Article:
SYDNEY (Thomson Reuters Foundation) – Campaigners say a new standard passed by the board of a global initiative to increase transparency in the oil, gas and mining sector will bring more transparency to the extractive industry and to resource-rich countries.
Since 2002, the Extractive Industries Transparency Initiative (EITI) has helped activists, investors and the media to hold companies and governments to account by promoting the publishing of resource revenues.
However, the EITI has come under pressure from campaigners to make countries do more than simply publish revenues and, on Wednesday, one day before the start of the biennial EITI Global Conference in Sydney, the EITI board signed off on an enhanced standard which it will require EITI-implementing countries to adopt.
One of the significant changes in the revised standard is that it will require that EITI-implementing countries to publish far more contextual data about their extractive industry including production figures, the registration of licenses and permits and the transfer of extractive revenue from federal to local government.
Until now, a company operating in one of the 39 EITI-implementing countries has had to publish the payments it has made to a government and a government has had to publish the revenue it has received from a company. Those two sets of accounts are independently verified and published as a publicly available EITI report.
“The new standard has opened the door for EITI to become much more relevant to meaningful policy reforms to improve resource governance,” Erica Westenberg, EITI policy officer at the Revenue Watch Institute said in a statement on Wednesday.
About 3.5 billion people live in resource-rich countries and yet many of them remain in poverty. Greater accountability over how governments use natural resource revenues is seen as one way to change that.
Since the EITI was conceived, the United States has passed a law that arguably goes further than the voluntary EITI standard. The Dodd-Frank Act mandates that all extractive companies listed on a U.S. stock exchange publish all payments to governments of more than $100,000 on a project-by-project basis. The European Union is expected to pass a similar law in June. In part due to those two laws, transparency campaigners pushed for the EITI to enhance its standard.
“Transparency has momentum,” Robert Cekuta, a member of the EITI board and a senior official at the U.S. Department of State told the conference in Sydney on Thursday.
“We see this (standard) as an important way for countries to get an understanding of their political system (and) what is going on in their economy, we see transparency and accountability as basic to a sound investment climate,” Cekuta added.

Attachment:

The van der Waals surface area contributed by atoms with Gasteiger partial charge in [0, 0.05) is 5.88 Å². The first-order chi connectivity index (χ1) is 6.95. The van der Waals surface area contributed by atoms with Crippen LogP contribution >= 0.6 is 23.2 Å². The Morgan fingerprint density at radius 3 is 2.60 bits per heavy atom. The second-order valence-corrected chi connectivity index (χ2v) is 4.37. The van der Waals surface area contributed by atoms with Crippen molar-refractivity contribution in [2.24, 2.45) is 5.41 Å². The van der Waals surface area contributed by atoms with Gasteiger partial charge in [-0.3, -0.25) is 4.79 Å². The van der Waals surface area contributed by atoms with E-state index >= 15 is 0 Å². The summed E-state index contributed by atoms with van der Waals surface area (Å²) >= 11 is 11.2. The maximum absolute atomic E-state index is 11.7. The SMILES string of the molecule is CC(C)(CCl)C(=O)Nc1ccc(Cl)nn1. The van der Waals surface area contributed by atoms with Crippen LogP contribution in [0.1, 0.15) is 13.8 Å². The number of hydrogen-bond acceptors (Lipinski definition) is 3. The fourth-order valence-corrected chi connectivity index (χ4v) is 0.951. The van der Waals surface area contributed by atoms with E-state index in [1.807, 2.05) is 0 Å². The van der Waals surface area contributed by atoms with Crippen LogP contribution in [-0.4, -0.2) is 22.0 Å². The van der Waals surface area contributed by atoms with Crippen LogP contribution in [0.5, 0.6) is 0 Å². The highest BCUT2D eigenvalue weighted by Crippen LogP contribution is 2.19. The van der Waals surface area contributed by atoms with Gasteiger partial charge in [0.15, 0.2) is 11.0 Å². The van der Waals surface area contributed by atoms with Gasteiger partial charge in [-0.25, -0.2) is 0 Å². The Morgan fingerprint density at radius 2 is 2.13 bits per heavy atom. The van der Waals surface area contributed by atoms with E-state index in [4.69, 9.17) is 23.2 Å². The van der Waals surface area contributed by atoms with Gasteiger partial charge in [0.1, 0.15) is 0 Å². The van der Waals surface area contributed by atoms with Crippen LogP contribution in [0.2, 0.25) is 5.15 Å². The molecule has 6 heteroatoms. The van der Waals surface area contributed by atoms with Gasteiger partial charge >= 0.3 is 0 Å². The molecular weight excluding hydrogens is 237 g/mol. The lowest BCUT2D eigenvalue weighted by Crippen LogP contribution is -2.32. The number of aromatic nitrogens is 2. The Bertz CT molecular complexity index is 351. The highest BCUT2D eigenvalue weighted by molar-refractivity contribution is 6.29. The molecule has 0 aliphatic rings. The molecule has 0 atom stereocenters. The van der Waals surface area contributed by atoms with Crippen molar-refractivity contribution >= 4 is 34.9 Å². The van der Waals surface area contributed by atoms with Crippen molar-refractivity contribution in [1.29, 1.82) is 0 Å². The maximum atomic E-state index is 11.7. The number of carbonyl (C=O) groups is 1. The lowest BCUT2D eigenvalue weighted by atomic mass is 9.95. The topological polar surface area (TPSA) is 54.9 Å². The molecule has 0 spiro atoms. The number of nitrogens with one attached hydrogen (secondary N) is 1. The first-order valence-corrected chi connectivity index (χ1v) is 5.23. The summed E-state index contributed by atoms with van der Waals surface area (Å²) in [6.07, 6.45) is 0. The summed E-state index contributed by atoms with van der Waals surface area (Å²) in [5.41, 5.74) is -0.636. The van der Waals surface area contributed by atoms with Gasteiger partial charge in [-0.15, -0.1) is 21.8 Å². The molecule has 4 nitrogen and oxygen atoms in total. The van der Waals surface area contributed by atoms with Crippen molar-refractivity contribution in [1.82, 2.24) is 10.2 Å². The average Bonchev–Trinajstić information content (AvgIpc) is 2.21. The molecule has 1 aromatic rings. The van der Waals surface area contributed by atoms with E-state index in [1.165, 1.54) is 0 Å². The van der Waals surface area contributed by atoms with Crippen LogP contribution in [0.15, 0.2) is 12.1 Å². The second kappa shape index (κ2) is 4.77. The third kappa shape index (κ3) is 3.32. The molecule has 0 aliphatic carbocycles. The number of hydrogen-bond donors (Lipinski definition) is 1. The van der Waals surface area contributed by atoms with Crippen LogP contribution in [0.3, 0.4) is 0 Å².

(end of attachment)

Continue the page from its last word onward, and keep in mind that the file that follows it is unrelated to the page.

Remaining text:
The board of the EITI includes officials from EITI-implementing countries and designated supporting countries, transparency campaigners, extractive industry executives and members of the investor community.
CHANGES TO THE STANDARD
In addition to the changes outlined above, the new standard includes: disaggregated reporting – companies will be required to report their payments on a project-by-project basis, as they must if covered by the U.S. and European laws; state-owned enterprises will be required to report on the financial transfers they make to other government entities; and governments will be encouraged to ensure the data published by both the companies and the governments is machine-readable.
The sheer quantity of data that is expected to be produced by the new standard and the U.S. and European laws means that if it is not produced in a machine-readable and accessible format, it is likely to be far less useful to those looking to analyse and compare the data across different countries.
However, two of the big reforms that campaigners have pressed the EITI to enact – the disclosure of beneficial ownership and the disclosure of the extractive contracts – are not included as mandatory in the revised standard and are instead simply “encouraged”.
On the topic of the disclosure of beneficial ownership, Stuart Brooks, an EITI board member and manager of international relations at the oil company Chevron, said that while it is not currently mandatory in the new standard, it will be in the future.
“We have taken a pragmatic view on this, we have all agreed that this will happen but we first of all need to run a pilot scheme to see what the complexities are before we put this on countries that may not have the capacity to deal with it,” Brooks told the conference on Thursday.
The most contentious issue that the board faced when revising the standard was the issue of disclosing extractive contracts, Brooks said. Some people on the board said that it was an issue for national governments to decide for themselves and other board members said that it should be made a mandatory requirement in the standard, he added.
“We found consensus, we did not find unanimity ... we found a way through which was ‘this is now encouraged’. Governments that wish to do that, will do it and everybody will abide by that and those that don’t wish to do it, won’t have a question placed upon them,” Brooks said.